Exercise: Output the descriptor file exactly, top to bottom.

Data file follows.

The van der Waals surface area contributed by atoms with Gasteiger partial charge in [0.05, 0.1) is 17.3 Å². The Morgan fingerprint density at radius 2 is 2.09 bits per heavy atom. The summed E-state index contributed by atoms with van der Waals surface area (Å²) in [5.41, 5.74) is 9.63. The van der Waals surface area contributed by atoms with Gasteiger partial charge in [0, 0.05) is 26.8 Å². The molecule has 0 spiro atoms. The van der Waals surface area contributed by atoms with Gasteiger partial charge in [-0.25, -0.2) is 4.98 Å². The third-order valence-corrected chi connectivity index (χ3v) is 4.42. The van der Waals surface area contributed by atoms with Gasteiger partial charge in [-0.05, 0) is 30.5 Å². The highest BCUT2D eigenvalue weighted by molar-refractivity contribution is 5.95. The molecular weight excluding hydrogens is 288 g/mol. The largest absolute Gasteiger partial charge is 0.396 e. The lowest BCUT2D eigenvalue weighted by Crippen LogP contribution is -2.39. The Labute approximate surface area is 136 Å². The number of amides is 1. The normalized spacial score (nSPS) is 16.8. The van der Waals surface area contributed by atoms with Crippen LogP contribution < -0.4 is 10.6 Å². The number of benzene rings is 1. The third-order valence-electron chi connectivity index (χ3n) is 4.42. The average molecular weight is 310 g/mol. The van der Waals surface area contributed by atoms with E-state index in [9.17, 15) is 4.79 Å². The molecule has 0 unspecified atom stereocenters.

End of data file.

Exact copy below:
The van der Waals surface area contributed by atoms with Gasteiger partial charge in [0.05, 0.1) is 17.3 Å². The Morgan fingerprint density at radius 2 is 2.09 bits per heavy atom. The summed E-state index contributed by atoms with van der Waals surface area (Å²) in [5.41, 5.74) is 9.63. The van der Waals surface area contributed by atoms with Gasteiger partial charge in [0, 0.05) is 26.8 Å². The molecule has 0 spiro atoms. The van der Waals surface area contributed by atoms with Gasteiger partial charge in [-0.25, -0.2) is 4.98 Å². The third-order valence-corrected chi connectivity index (χ3v) is 4.42. The van der Waals surface area contributed by atoms with Gasteiger partial charge in [-0.05, 0) is 30.5 Å². The highest BCUT2D eigenvalue weighted by molar-refractivity contribution is 5.95. The molecular weight excluding hydrogens is 288 g/mol. The largest absolute Gasteiger partial charge is 0.396 e. The lowest BCUT2D eigenvalue weighted by Crippen LogP contribution is -2.39. The Labute approximate surface area is 136 Å². The number of amides is 1. The normalized spacial score (nSPS) is 16.8. The van der Waals surface area contributed by atoms with Crippen LogP contribution < -0.4 is 10.6 Å². The number of benzene rings is 1. The third-order valence-electron chi connectivity index (χ3n) is 4.42. The average molecular weight is 310 g/mol. The van der Waals surface area contributed by atoms with E-state index in [9.17, 15) is 4.79 Å². The molecule has 0 unspecified atom stereocenters.